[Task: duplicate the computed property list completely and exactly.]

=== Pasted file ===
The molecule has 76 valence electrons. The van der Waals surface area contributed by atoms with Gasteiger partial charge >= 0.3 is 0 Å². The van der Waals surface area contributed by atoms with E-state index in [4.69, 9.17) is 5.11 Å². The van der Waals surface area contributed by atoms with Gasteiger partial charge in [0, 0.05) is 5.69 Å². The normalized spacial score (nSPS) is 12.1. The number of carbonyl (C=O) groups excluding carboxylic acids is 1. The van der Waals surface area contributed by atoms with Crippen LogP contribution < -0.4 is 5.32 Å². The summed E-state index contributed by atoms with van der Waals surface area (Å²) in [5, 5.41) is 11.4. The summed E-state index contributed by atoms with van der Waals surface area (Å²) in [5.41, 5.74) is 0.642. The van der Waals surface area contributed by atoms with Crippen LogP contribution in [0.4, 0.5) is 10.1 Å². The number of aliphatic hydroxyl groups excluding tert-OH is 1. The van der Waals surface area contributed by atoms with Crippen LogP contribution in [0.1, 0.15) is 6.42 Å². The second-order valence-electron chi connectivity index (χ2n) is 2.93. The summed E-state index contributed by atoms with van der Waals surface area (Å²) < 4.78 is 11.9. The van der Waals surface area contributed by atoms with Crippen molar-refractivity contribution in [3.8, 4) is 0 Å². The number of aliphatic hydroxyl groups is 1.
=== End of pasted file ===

The molecule has 76 valence electrons. The van der Waals surface area contributed by atoms with Gasteiger partial charge >= 0.3 is 0 Å². The van der Waals surface area contributed by atoms with E-state index in [4.69, 9.17) is 5.11 Å². The van der Waals surface area contributed by atoms with Gasteiger partial charge in [0, 0.05) is 5.69 Å². The normalized spacial score (nSPS) is 12.1. The number of carbonyl (C=O) groups excluding carboxylic acids is 1. The van der Waals surface area contributed by atoms with Crippen LogP contribution < -0.4 is 5.32 Å². The summed E-state index contributed by atoms with van der Waals surface area (Å²) in [5, 5.41) is 11.4. The summed E-state index contributed by atoms with van der Waals surface area (Å²) in [5.41, 5.74) is 0.642. The van der Waals surface area contributed by atoms with Crippen LogP contribution in [0.4, 0.5) is 10.1 Å². The number of aliphatic hydroxyl groups excluding tert-OH is 1. The van der Waals surface area contributed by atoms with Crippen LogP contribution in [0.1, 0.15) is 6.42 Å². The second-order valence-electron chi connectivity index (χ2n) is 2.93. The summed E-state index contributed by atoms with van der Waals surface area (Å²) < 4.78 is 11.9. The van der Waals surface area contributed by atoms with Crippen molar-refractivity contribution in [3.8, 4) is 0 Å². The number of aliphatic hydroxyl groups is 1.